High Tea at Fortnum and Mason, London

St. James's Restaurant at Fortnum and Mason ©Fortnum and Mason

St. James’s Restaurant at Fortnum and Mason ©Fortnum and Mason

When I arrived at Fortnum and Mason, it was after sundown and the right time for High Tea. High Tea is served later in the day and is a more substantial meal than the lighter fare that is commonly associated with afternoon tea.  After entering through F&M’s oak doors on Piccadilly, I took the lift up to the 4th Floor St. James’s, a full service restaurant that serves meals and teas of all kinds. The restaurant is light, airy, has a quiet ambiance, tables set a good distance apart, live piano music, and for a lucky few, tables next to the windows overlooking Piccadilly below.  Even though I requested one, they were all reserved for a function later that evening.

After opening on this spot in 1707 as a small grocery shop, Fortnum and Mason have been doing business at 181 Piccadilly for over 300 years.  They have a long history of dealing in exotic imported foods and other fine goods, including full leaf teas of all kinds, and have earned numerous Royal Warrants. From the beginning, Fortnum and Mason have sold tea to anyone who asked, a novel idea in the 1700’s when tea drinking was limited mostly to the aristocracy. Continue reading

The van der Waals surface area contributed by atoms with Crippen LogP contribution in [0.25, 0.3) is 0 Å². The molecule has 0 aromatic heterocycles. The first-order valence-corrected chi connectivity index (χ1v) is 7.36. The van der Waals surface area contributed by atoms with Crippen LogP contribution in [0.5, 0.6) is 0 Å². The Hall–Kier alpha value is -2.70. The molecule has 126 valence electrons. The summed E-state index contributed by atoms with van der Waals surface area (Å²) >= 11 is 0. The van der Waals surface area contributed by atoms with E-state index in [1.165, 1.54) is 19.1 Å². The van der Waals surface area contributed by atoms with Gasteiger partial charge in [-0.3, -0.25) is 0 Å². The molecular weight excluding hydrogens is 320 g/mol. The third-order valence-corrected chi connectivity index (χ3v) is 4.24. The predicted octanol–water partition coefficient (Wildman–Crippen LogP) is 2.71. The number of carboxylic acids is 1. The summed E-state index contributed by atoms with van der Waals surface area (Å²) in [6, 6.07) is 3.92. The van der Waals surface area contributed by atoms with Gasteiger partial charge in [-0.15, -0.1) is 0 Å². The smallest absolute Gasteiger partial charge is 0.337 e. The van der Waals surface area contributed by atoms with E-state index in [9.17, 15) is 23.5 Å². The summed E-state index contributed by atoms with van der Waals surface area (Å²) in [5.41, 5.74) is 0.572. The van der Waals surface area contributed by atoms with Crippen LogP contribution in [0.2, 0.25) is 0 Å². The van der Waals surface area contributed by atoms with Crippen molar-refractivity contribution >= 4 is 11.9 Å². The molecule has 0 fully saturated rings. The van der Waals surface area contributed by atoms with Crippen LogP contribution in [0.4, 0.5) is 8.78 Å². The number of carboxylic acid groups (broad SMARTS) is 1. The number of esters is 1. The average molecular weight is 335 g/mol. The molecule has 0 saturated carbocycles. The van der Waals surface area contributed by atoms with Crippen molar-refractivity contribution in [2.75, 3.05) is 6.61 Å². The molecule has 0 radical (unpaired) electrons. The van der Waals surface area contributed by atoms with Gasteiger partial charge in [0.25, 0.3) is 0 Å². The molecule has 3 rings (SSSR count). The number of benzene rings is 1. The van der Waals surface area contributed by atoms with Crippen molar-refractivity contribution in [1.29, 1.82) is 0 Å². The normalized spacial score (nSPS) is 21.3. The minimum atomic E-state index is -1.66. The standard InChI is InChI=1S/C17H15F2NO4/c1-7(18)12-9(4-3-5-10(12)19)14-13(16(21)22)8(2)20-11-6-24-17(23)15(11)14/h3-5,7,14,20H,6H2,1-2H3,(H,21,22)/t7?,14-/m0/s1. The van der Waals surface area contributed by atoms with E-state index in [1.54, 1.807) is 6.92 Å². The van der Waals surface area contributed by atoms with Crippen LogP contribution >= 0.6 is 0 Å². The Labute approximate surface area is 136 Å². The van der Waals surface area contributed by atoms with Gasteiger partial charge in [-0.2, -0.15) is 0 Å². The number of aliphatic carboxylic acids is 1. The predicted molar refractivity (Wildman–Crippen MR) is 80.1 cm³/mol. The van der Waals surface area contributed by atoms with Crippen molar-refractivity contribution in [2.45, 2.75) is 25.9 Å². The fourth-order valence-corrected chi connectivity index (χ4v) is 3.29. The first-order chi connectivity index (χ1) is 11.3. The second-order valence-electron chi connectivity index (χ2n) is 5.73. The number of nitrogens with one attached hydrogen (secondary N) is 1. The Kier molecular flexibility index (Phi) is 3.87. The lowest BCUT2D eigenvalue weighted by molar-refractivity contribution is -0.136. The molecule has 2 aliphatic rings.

What Is Clotted Cream?

Tea time, with scones, clotted cream and jam

Tea time, with scones, clotted cream and jam

First of all, it’s clotted, not whipped.  Secondly, it’s a rich and creamy dairy product that most people associate with England, but is now available widely around the world.  Thirdly, it’s a luxury item that is usually spread on scones, desserts and fresh fruit, especially at afternoon tea taken in the English tradition.

Clotted cream is made by pouring fresh milk into a pan and then letting it sit for several hours, allowing the cream to rise to the top.  Then it’s simmered over low heat until clots form on the surface, trapping the cream inside. The clots are then skimmed off to make clotted cream.  The signature golden hue comes from the butterfat content in the whole milk.

Some sources claim clotted cream first originated as early as 16th century England, while others indicate the 19th century.  In any case, it seems clear that it arose as a method for preserving excess milk supplies, at least for a few extra days. Since that time, the process for making it has barely changed. Continue reading